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The Great Gatsby Essays and Criticism

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❶Whether their money is inherited or earned, its inhabitant are morally decadent, living life in quest of cheap thrills and with no seeming moral purpose to their lives.

Three Themes in The Great Gatsby

Symbolism and the American Dream in The Great Gatsby
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The dream is represented by the ideas of a self-sufficient man or woman, who works hard to achieve a goal to become successful. The American dream not only causes corruption but has caused destruction. Myrtle, Gatsby and Daisy have all been corrupted and destroyed by the dream.

The desire for a luxurious life is what lures Myrtle into having an affair with Tom. This decision harms her marriage with George, which leads to her death and loss of true happiness. Myrtle has the hope and desire for a perfect, wealthy and famous type life. When Myrtle first got married to George Wilson, she thought that she was crazy about him and thought that they were happy being together.

I knew right away I made a mistake. She looks at Tom in a different way. She looks at him as someone who can afford to buy their own suit for their own wedding. She believes that Tom is the ideal picture perfect man that represents the advertisement of the American Dream.

Myrtle sleeps with Tom to inch her way to an upper class status. People who are upper class are the ones that have money, drive fancy cars, and have nice, big houses.

This later on causes destruction, and destroys Myrtle. It was later found that Daisy was the one that hit Myrtle with her car which resulted in the death of Myrtle. It is ironic that Daisy was the one that killed her, since Myrtle was having an affair with her husband, Tom. This shows how the desire for a luxurious life and having the American dream, only caused destruction in this novel and destroyed someone life. The hope for happiness is something that Daisy hoped to have, but by finding out she married the wrong man changed who she is and her over outlook on life.

Early on in the novel, Daisy finds out a secret that Tom is hiding from her. You learn throughout the novel that Tom and Daisy relationship is not to most ideal, happy relationship. Tom seems to be abusive towards her, and rather does not seem to care much about her. Daisy thinks she has everything, wealth, love and happiness which all tie into the American dream, but then she discovers that she has nothing and that she has been corrupted by this specific dream.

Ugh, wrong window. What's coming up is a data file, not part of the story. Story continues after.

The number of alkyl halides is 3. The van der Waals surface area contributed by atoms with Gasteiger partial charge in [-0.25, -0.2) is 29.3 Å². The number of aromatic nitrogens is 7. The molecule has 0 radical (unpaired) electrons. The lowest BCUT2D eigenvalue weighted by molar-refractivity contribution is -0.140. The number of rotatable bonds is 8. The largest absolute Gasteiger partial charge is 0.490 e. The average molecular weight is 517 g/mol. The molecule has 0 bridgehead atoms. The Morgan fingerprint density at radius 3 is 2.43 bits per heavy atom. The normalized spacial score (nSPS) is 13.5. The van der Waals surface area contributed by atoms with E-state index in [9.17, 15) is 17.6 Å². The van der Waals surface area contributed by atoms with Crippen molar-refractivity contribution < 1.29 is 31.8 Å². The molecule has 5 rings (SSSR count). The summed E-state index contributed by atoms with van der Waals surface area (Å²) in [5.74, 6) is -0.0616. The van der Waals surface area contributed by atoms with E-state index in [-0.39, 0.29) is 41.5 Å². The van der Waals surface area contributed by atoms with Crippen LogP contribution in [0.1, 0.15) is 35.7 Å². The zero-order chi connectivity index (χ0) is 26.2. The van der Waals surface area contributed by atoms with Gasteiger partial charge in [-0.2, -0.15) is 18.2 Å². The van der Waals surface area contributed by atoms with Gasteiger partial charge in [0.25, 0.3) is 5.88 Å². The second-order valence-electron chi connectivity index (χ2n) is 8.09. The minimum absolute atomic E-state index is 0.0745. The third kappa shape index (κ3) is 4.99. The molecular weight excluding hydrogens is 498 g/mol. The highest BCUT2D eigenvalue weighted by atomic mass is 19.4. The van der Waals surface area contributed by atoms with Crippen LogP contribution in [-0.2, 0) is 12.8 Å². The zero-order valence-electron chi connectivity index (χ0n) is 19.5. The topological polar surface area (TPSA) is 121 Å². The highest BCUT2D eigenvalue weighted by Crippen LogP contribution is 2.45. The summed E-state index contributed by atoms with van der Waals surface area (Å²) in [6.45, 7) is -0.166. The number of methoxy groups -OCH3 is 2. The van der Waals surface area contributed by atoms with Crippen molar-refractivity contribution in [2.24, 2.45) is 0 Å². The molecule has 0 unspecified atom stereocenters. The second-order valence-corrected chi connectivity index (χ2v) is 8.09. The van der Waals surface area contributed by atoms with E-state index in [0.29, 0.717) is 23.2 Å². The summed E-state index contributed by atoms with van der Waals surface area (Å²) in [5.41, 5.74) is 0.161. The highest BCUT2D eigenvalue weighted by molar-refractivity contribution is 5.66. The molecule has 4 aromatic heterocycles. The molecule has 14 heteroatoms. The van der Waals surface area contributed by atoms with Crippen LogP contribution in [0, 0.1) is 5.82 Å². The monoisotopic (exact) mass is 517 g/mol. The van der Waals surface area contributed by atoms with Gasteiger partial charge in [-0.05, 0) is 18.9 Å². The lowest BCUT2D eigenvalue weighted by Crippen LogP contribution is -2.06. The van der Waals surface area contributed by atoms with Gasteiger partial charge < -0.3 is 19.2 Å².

She thought she has all she desired for but truly realized she had nothing. She has a child, who does not seem important to her at all.

The child is never around, which shows a lot about Daisy. The baby has to be a beautiful fool in order to be happy and successful. Daisy thought she had love when she married Tom, but truly in the long run, only came out with money. With Gatsby, Daisy realized something that broke her heart. When reunited with Gatsby, who she has not seen in about five years Daisy breaks down and starts to cry. She figures out that she could have married for money with Gatsby but would have had love too.

The ambition for something has thrown Gatsby over the edge. His love and chase for Daisy has taken over his whole life. He feels that he has to live up to the American dream to accomplish what he truly dreams for, which is Daisy. The Great Gatsby, set in the s, represents the demise of the traditions and values behind the American Dream as the desire to be rich took over. The novel appears to deal with the failed relationship of Jay Gatsby and Daisy Buchanan, however the overall theme has to do with the culture of the s and the cultural elements that led to the downfall of the American Dream.

The new meaning of the American Dream combined with its altered results created the idea that money equated to happiness in the s. This change was the eventual demise of what the American Dream was as well as the demise of the country as well. During the s, the American Dream was perceived as attainable by anyone, regardless of family history or social status, if they worked hard enough.